Newsflash: Consumers are Growing Tired of Boycotts

( – A number of large corporations have seen consumers turn away in politically charged boycotts this year in the US. Perhaps the most well-known boycott was that of Bud Light beer, sold by international company Anheuser-Busch, after a controversial partnership with Dylan Mulvaney.

Mulvaney, known as a transgender activist, starred in a publicity campaign in April in which he promoted Bud Light beer. A mostly conservative based backlash against the brand saw Anheuser-Busch’s profits drop sharply, with April–June 2023 profits falling by 10.5% compared to the same period in 2022.

Bud Light is one of several boycotts that have left a dent in the market. Target was the subject of a similar, mostly conservative, outcry after it stocked its stores with pro-LGBT merchandise in honor of the month of July, otherwise marketed as “Pride Month”. This merchandise included products aimed at children, such as a book titled “Bye Bye Binary”. Target’s profits were 5% lower in April-June 2023 compared to the same time the previous year.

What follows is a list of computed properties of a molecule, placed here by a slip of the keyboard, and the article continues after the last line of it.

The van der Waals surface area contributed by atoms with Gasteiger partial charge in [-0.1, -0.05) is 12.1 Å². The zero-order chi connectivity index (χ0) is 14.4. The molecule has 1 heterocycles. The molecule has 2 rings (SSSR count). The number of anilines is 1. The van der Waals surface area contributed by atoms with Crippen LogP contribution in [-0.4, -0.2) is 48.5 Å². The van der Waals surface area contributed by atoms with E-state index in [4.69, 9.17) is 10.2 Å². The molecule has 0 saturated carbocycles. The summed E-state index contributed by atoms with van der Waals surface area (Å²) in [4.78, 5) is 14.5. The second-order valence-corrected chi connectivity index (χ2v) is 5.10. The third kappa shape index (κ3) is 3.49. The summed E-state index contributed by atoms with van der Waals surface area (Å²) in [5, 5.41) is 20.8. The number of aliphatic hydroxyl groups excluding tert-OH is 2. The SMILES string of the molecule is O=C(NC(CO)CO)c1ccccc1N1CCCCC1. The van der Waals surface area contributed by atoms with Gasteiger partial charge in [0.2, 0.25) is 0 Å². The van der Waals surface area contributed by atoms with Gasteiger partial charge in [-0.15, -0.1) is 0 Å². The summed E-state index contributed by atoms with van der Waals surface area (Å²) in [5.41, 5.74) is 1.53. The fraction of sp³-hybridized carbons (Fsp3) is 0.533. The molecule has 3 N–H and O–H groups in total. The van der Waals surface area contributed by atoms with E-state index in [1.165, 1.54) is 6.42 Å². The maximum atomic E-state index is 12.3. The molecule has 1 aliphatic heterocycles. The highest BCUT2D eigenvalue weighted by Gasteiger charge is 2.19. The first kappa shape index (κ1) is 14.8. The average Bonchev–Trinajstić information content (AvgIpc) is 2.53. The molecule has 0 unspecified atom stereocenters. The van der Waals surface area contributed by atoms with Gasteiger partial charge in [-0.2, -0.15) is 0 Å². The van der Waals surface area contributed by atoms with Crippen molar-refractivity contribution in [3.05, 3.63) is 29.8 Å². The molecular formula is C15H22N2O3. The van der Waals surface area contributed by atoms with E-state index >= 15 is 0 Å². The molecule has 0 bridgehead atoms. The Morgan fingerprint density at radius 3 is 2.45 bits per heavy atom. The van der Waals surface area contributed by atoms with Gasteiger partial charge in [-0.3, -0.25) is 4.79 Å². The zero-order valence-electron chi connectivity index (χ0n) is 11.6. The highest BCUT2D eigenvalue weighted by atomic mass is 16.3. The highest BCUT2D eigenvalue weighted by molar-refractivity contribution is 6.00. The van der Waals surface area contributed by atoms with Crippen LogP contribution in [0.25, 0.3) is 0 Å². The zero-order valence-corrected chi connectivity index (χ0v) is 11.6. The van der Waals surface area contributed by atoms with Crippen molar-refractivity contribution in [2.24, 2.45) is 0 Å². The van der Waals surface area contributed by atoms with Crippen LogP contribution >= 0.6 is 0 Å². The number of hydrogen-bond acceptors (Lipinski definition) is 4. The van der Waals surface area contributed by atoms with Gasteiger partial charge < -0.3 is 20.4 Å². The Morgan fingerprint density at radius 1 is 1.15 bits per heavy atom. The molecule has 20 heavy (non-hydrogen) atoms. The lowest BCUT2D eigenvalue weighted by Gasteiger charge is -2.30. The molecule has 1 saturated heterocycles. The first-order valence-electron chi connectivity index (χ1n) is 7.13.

Despite the apparent power of consumer boycotts, some have claimed that ordinary Americans are beginning to experience a so-called “Boycott Fatigue” in the face of an ever-increasing number of campaigns to damage the profit margins of companies that have been accused of acting, or not acting, in a politically biased manner. Boycotts can be effective campaigns, but they are only effective for as long as consumers are willing to inconvenience themselves by not purchasing the goods or services they otherwise would have done. For some, this can prove tiresome to maintain over longer periods of time, particularly when the list of companies to avoid grows longer and longer.

The calls for boycotts have not solely originated from the right of the political aisle, either, with some left-wing consumers trying to influence companies to align with their own aims. Coffee chain Starbucks has found itself under fire from both left and right-wing coffee drinkers lately after the Starbucks Workers United labor union, not endorsed by Starbucks, shared a pro-Palestinian message showing a bulldozer that they said was tearing down an “Israeli occupation fence” following Israel’s retaliatory strikes against Hamas-controlled Gaza. Starbucks has faced calls from some to denounce Israel and to support the labor union, and calls from others to show support for Israel instead.

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